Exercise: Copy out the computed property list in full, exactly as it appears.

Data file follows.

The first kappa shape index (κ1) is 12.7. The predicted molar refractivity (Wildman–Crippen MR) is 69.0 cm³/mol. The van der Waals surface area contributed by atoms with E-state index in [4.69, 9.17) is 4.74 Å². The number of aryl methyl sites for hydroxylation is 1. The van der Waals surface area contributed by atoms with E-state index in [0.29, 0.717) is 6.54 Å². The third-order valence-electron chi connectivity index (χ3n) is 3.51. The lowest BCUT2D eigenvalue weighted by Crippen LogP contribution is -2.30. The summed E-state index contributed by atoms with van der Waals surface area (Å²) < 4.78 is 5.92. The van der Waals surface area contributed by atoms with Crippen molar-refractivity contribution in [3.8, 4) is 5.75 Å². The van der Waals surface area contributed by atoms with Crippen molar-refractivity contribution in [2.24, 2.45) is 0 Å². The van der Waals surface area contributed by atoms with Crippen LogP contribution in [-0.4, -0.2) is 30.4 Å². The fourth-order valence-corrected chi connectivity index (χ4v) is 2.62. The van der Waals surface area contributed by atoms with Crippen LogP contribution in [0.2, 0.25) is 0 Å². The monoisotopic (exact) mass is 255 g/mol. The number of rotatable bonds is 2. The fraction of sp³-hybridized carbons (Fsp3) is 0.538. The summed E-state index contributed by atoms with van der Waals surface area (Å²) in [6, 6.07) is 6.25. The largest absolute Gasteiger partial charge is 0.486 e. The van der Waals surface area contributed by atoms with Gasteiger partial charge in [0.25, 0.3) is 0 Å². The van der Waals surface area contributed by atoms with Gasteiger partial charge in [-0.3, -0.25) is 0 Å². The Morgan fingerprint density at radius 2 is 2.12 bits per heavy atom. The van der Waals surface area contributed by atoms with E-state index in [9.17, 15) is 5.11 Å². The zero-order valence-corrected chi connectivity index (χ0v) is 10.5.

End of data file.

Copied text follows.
The first kappa shape index (κ1) is 12.7. The predicted molar refractivity (Wildman–Crippen MR) is 69.0 cm³/mol. The van der Waals surface area contributed by atoms with E-state index in [4.69, 9.17) is 4.74 Å². The number of aryl methyl sites for hydroxylation is 1. The van der Waals surface area contributed by atoms with E-state index in [0.29, 0.717) is 6.54 Å². The third-order valence-electron chi connectivity index (χ3n) is 3.51. The lowest BCUT2D eigenvalue weighted by Crippen LogP contribution is -2.30. The summed E-state index contributed by atoms with van der Waals surface area (Å²) < 4.78 is 5.92. The van der Waals surface area contributed by atoms with Crippen molar-refractivity contribution in [3.8, 4) is 5.75 Å². The van der Waals surface area contributed by atoms with Crippen molar-refractivity contribution in [2.24, 2.45) is 0 Å². The van der Waals surface area contributed by atoms with Crippen LogP contribution in [-0.4, -0.2) is 30.4 Å². The fourth-order valence-corrected chi connectivity index (χ4v) is 2.62. The van der Waals surface area contributed by atoms with Crippen LogP contribution in [0.2, 0.25) is 0 Å². The monoisotopic (exact) mass is 255 g/mol. The number of rotatable bonds is 2. The fraction of sp³-hybridized carbons (Fsp3) is 0.538. The summed E-state index contributed by atoms with van der Waals surface area (Å²) in [6, 6.07) is 6.25. The largest absolute Gasteiger partial charge is 0.486 e. The van der Waals surface area contributed by atoms with Gasteiger partial charge in [0.25, 0.3) is 0 Å². The van der Waals surface area contributed by atoms with Gasteiger partial charge in [-0.3, -0.25) is 0 Å². The Morgan fingerprint density at radius 2 is 2.12 bits per heavy atom. The van der Waals surface area contributed by atoms with E-state index in [9.17, 15) is 5.11 Å². The zero-order valence-corrected chi connectivity index (χ0v) is 10.5.